The Scientific Process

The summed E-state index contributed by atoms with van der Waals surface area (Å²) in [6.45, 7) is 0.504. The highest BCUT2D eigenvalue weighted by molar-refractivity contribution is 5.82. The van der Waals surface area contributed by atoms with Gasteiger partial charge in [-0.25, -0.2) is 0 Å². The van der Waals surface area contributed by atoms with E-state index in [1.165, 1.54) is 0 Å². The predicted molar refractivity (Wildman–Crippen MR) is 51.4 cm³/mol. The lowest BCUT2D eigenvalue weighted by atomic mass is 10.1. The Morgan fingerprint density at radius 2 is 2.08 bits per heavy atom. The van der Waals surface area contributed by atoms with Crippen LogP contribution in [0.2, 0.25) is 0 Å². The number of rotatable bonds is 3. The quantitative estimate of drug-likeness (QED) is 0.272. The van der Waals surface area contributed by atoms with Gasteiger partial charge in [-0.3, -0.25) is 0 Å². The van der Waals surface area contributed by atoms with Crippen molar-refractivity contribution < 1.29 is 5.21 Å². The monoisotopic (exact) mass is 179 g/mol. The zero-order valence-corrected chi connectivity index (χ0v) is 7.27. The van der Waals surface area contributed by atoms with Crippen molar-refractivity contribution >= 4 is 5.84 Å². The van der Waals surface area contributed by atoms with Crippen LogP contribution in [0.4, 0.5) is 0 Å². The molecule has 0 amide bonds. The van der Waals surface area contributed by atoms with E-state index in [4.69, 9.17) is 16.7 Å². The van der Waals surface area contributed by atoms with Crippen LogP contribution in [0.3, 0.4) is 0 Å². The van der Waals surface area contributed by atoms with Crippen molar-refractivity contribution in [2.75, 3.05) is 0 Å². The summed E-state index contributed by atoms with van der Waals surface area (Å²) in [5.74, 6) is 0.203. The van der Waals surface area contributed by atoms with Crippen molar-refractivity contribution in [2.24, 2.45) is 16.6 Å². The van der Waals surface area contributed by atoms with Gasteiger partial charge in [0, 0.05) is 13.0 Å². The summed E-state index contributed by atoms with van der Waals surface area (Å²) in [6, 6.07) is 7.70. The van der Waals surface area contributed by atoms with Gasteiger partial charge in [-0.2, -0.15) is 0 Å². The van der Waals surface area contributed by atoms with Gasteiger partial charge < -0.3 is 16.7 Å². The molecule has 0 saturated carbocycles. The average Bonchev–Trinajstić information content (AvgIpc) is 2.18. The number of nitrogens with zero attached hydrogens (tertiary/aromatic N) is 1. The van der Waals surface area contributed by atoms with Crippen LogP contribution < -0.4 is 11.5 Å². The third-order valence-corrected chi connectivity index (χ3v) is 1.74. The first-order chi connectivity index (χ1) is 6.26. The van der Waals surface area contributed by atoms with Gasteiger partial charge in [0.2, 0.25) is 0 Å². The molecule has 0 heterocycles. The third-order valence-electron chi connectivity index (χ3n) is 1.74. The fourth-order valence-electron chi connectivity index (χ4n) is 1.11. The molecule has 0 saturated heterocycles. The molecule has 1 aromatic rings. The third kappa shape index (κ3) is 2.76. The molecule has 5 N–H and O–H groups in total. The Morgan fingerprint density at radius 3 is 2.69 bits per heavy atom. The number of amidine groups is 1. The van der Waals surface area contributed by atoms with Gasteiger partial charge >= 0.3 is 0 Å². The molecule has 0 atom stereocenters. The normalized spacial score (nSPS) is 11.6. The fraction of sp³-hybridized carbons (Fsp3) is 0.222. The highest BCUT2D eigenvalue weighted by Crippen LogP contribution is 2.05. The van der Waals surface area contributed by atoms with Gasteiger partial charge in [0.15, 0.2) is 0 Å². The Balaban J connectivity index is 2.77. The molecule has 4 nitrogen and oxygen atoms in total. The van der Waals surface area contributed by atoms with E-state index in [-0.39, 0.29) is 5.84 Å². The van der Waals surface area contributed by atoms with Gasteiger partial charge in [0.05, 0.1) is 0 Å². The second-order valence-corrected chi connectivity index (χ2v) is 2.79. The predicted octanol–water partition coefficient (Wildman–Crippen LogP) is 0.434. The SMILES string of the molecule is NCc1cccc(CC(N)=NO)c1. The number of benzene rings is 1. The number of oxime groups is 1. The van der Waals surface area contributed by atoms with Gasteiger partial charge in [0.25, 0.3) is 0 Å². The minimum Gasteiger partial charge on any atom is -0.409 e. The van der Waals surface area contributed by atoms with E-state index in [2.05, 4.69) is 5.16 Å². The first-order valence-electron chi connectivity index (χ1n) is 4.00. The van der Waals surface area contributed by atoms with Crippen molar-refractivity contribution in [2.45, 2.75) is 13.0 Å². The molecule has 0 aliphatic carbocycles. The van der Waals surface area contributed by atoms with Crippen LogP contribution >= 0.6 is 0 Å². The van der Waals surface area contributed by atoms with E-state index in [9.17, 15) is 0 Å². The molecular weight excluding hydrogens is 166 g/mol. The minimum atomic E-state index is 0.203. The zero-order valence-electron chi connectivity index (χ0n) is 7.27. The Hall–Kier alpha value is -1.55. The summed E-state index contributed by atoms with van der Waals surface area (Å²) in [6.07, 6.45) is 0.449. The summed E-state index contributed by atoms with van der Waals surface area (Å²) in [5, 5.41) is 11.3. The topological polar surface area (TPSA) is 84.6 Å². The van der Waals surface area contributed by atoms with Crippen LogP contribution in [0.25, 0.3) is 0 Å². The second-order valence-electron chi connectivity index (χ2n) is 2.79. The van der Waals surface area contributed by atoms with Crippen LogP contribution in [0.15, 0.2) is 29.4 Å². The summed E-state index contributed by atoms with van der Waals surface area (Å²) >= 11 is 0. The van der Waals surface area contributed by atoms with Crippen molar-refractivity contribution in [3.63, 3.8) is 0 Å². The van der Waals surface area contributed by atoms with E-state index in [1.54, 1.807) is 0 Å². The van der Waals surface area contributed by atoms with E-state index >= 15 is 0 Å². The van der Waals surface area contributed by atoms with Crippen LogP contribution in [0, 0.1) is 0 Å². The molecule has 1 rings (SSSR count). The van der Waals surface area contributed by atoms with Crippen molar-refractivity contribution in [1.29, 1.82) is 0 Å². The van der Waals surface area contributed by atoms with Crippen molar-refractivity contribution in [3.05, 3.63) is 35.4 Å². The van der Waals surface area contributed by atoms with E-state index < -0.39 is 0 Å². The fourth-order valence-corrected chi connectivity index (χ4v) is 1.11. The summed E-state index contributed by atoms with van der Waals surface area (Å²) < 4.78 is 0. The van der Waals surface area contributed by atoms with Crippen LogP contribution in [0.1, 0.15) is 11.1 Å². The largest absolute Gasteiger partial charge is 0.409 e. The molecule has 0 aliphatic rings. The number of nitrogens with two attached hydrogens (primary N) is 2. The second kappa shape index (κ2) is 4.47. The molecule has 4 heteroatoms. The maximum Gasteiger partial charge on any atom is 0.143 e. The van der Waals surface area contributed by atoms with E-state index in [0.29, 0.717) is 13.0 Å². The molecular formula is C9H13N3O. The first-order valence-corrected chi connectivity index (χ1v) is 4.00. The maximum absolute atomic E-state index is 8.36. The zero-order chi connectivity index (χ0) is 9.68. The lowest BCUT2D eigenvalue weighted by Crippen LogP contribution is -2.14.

Some preliminary observations must be made concerning the nature and purpose of this study. What I have attempted here is an essay in the metaphysics of science, and not the "philosophy of science. " Rather than concentrating on the details of theory-construction and the for mal structure of scientific systems, I have treated science as an enter prise, a developing process within human experience. I have used such an approach in order to analyze science in its relationship to other human enterprises, such as art and philosophy, and to clarify its unique goals and characteristics. Often the concepts employed in descriptions of scientific methods are conceived too narrowly; by broadening the focus of attention I have attempted to characterize in a fairly general fashion the goals and methods of science. This has led to formulations which may seem at first glance to depart radically from some "well established" distinctions of the philosophy of science. I hope that it will be clear, however, that such formulations arise at a different level of analysis and concern very different problems from those of the logic of science. In particular, I am concerned with the general goals of science. These must not be confused with the narrower principles of method employed in science at any given time.